Transparency News, 9/2/21


September 2, 2021
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state & local news stories
The Daily Press and The Virginian-Pilot are challenging a motion to block the media from a court hearing this week in the case of a man accused of killing a Newport News police officer early last year. The Newport News Public Defender’s Office and Commonwealth’s Attorney’s Office want the media barred from an evidence suppression hearing Friday for Vernon E. Green III, charged in the slaying of Officer Katherine M. “Katie” Thyne in January 2020. The newspapers contend that closing the hearing would violate the First Amendment, the Virginia Constitution and the common law of Virginia. “Courts at all levels have addressed this issue and have affirmed the presumption of openness,” attorneys for the newspapers, Brett Spain and Bethany Fogerty, wrote in a motion for access to the hearing.
The Virginian-Pilot

After months of internal strife, Charlottesville has fired RaShall Brackney, chief of the Charlottesville Police Department. According to a Wednesday news release, City Manager Chip Boyles exercised his right to terminate Brackney’s employment contract upon 90 days’ notice. Brackney, who was hired by the city in June 2018, will be on paid administrative release until Nov. 30. The announcement did little to clarify the reasons for either employment decision, but followed months of behind the scenes struggles that were brought to public attention when the Central Virginia Chapter of the Virginia Police Benevolent Association released survey data that indicated dissatisfaction among its members with the leadership of the city police department. “Before command staff could sort through and analyze all the [survey responses], the city began receiving [Freedom of Information Act] requests for the forms,” the city's statement said. “A decision was made to maintain the confidentiality of the information provided regarding identifiable individuals, in order that the results could be considered and utilized in a productive manner.”
The Daily Progress

A city resident has filed a lawsuit alleging the Suffolk School Board, chairwoman Dr. Judith Brooks-Buck and Superintendent Dr. John B. Gordon III violated the Freedom of Information Act by denying her access to an open meeting. Deborah Wahlstrom alleges she was denied access to the July 22 School Board retreat that was held at the College and Career Academy at Pruden in violation of the act’s provisions regarding open meeting access. The public notice of the School Board retreat on the school division’s website states that it would meet at 8 a.m. July 22 at CCAP, and that the notice was provided as required by the Virginia Code section governing public meetings and notices of them. There was nothing stated that access to the meeting room would be restricted. A Suffolk News-Herald reporter who also attempted to access the meeting room that day was also asked to view the meeting on a screen from the area set up near the school’s entrance, and was told that Brooks-Buck did not want anyone else in the room other than board and division staff due to COVID-19. No other members of the public attempted to access the meeting room after 11 a.m.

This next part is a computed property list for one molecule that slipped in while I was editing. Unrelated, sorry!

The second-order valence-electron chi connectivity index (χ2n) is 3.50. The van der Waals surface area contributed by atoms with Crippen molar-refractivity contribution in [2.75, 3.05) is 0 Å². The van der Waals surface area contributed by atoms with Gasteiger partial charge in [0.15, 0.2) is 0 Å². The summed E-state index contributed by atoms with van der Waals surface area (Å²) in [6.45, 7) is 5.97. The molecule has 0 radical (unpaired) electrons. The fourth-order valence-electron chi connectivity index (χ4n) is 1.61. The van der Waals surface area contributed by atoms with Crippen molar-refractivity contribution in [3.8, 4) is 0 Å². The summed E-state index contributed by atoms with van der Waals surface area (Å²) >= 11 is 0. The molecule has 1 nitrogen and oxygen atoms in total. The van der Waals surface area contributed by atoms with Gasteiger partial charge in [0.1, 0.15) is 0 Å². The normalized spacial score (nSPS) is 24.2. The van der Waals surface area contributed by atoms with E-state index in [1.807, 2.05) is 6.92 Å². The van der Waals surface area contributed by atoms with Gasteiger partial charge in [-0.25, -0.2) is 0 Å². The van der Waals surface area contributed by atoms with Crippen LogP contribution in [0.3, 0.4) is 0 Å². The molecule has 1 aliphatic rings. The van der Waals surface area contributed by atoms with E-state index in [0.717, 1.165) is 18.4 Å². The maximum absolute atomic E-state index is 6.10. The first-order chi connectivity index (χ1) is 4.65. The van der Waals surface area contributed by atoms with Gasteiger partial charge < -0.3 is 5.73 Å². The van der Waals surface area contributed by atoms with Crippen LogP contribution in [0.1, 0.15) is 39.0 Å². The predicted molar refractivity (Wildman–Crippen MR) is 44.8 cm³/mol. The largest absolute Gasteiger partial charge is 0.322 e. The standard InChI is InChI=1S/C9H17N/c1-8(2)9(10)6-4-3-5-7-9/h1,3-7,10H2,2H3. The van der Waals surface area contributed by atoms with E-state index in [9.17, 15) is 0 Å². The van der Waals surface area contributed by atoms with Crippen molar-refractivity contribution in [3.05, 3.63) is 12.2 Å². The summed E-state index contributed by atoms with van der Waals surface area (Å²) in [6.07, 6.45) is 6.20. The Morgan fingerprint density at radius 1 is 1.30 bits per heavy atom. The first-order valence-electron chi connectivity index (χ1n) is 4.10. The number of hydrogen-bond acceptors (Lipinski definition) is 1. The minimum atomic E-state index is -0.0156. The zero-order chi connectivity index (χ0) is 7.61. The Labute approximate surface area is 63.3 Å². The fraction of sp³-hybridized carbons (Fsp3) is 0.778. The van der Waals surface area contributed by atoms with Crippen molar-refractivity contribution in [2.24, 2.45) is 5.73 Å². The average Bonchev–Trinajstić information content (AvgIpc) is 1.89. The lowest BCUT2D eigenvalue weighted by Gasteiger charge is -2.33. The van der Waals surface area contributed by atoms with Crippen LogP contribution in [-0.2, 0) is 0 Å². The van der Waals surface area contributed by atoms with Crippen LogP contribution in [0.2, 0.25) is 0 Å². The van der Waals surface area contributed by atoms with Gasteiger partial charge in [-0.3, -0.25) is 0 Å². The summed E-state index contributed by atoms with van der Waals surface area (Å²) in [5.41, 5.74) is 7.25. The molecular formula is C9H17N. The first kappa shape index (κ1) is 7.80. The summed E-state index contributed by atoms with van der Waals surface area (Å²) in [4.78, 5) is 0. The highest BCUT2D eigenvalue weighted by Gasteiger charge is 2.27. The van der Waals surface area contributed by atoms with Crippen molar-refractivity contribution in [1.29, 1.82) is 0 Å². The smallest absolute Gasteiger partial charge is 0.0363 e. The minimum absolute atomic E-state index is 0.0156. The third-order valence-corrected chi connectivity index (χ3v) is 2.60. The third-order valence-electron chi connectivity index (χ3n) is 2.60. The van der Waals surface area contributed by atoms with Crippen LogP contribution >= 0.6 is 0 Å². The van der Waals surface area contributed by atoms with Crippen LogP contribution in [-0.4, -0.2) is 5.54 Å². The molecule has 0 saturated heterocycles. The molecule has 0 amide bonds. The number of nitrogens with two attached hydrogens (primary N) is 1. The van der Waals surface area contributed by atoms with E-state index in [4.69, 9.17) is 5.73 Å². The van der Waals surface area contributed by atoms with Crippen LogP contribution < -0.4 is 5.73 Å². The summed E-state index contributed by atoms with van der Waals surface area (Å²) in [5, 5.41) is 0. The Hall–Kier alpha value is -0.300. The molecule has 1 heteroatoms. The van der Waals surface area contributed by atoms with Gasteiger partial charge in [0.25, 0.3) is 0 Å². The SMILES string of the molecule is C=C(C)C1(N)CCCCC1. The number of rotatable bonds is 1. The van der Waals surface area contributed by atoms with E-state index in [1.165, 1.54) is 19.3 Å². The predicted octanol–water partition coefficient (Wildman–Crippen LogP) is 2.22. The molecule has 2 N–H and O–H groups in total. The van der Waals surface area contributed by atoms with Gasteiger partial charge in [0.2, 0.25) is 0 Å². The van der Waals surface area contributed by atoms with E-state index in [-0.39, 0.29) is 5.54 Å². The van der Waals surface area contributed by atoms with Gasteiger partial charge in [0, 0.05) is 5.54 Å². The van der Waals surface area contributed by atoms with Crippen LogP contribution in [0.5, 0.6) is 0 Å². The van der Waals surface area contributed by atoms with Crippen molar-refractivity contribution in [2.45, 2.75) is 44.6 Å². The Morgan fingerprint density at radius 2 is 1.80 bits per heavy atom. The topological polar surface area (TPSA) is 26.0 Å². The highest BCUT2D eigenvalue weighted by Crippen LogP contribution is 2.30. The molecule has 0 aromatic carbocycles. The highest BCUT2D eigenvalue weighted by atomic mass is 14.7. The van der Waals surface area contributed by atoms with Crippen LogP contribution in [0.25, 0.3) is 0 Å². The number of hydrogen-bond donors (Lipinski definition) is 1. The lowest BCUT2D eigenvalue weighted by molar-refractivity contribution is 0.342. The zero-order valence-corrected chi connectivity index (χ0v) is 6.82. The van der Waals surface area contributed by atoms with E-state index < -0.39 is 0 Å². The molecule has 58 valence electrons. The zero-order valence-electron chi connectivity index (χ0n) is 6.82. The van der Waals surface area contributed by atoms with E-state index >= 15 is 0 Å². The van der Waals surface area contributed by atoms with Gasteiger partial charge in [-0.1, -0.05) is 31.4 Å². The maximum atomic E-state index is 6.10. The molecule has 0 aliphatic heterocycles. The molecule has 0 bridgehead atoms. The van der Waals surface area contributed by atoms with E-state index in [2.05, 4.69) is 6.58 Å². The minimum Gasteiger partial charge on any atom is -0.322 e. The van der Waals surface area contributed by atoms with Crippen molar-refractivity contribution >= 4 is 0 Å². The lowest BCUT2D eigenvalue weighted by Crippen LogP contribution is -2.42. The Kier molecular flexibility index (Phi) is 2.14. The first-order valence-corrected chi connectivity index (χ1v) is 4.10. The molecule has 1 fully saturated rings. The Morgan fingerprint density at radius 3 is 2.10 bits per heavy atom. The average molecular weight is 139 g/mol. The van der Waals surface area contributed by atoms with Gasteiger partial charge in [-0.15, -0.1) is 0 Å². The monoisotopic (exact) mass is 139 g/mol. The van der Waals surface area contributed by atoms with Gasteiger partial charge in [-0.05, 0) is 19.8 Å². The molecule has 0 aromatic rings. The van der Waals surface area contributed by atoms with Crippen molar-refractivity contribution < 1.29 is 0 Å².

Suffolk News-Herald

Plans to widen Interstate 64 to make way for express toll lanes places Hampton at ground zero for the construction. With that in mind, representatives from the Virginia Department of Transportation will host two public meetings, one virtual and one in-person, in late September, officials said in a release Monday.
Daily Press

A Leesburg attorney is challenging a petition brought forth by a group of Loudoun County residents seeking the removal of School Board member Beth Barts (Leesburg District). Charlie King, a Leesburg attorney representing Barts, filed a motion on Tuesday urging the court to rule that the pleading signed by Michael D. Biron is void on the claim he is not attorney and asked the court to award attorney’s fees to his client for having to file and argue the motion. Ian Prior, executive director of Fight for Schools, told the Times-Mirror that Fight For Schools is continuing to collect signatures for the remaining school board members, but for the immediate future the focus will be on monitoring and ensuring a fair process in the removal case against Barts. “Because the substantive evidence is so overwhelming against Beth Barts, it was expected that she would try and bog down the removal effort by fights on process,” Prior said.